The Department of Housing and Urban Development disproportionately sells homes in flood prone areas, often to unsuspecting buyers, according to a National Public Radio investigation.

For example, in Louisiana, about 20 percent of homes sold by HUD were in flood zones. That’s compared to 0.1 percent of all homes sold from 2017 to 2020, NPR’s Rebecca Hersher told the host of Morning Edition in a Sept. 13 interview. All of which suggests that HUD is selling relatively more flood prone homes than are in the general housing stock.

Hersher said that HUD is mainly known for subsidizing rental housing, but HUD also sells homes. The investigation found that thousands of the homes HUD sold around the country are located in flood zones, and the people who buy them generally don’t know about the flood risk until after they decide to buy.

The houses are those that were foreclosed on by banks and then handed over to HUD to sell. NPR analyzed data from 2017 to 2020, which falls immediately on the heels of the 2016 flood in the Baton Rouge area. During the period NPR analyzed, HUD sold about 100,000 homes, Hersher said. HUD sold houses in almost every state, but there were hotspots in Louisiana, Florida and New Jersey. A larger portion of the homes that HUD sold in those states were in flood zones.

Those are the three states whose federal legislators are pushing FEMA to halt implementation of the new escalated flood rates.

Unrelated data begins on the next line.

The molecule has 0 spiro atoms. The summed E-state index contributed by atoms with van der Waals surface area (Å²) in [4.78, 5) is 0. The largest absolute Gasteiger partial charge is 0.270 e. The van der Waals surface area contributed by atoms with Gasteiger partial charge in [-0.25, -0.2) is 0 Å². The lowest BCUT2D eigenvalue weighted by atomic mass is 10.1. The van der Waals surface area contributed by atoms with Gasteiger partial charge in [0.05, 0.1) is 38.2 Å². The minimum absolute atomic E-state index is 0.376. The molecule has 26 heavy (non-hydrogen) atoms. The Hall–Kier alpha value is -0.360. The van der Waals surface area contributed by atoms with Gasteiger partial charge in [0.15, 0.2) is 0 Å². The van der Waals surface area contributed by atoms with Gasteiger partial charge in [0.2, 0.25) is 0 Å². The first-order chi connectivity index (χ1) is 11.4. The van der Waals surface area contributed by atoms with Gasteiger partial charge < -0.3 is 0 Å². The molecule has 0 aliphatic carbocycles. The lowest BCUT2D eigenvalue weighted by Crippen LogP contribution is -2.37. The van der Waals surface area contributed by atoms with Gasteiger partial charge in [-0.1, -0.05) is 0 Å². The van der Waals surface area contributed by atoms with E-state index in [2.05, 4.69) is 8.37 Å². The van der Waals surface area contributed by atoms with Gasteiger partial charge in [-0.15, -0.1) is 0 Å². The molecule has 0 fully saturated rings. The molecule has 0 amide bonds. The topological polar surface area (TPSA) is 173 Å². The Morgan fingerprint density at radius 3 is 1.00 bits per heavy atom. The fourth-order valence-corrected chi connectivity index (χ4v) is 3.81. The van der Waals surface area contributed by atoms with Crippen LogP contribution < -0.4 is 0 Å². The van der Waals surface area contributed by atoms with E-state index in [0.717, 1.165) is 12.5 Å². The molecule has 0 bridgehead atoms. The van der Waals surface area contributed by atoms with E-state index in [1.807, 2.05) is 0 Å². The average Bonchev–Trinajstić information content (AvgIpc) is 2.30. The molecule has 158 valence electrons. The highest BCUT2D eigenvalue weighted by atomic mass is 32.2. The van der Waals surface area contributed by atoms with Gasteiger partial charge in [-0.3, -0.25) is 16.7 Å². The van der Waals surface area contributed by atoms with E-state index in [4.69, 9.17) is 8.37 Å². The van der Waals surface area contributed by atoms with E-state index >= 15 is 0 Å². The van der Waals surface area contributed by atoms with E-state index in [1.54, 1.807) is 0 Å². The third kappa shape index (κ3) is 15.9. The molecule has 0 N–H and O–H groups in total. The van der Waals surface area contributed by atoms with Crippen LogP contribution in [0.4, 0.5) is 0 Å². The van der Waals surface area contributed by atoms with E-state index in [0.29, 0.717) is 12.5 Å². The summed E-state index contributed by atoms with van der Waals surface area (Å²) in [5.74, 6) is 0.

Among the people interviewed for NPR’s story was a family in Denham Springs interviewed by a WWNO reporter. The Denham Springs family does have flood insurance on the home. Having never owned a single family residence, the family expressed optimism about homeownership and the prospect of avoiding a future flood. No word on the affordability of flood insurance after Oct. 1 when new rates go into effect.

Hersher blames climate change for the skyrocketing flooding in the U.S. She criticizes HUD for being remiss in dealing with climate change and for selling homes that are prone to flooding.

While the state of Louisiana has a program to get people out of the area that flooded in 2016, the woman who heads the agency that oversees those home buyouts had never heard of the HUD home program, the WWNO reporter told the audience.

Hersher offered options that housing experts and homeowners mentioned to her as potential solutions, including:

-Disclose the flood risk earlier and more fully in the purchase process, i.e. on the listing page.

-Give information upfront about the cost of flood insurance.

-Do more to make the homes safe from flooding before HUD sells them.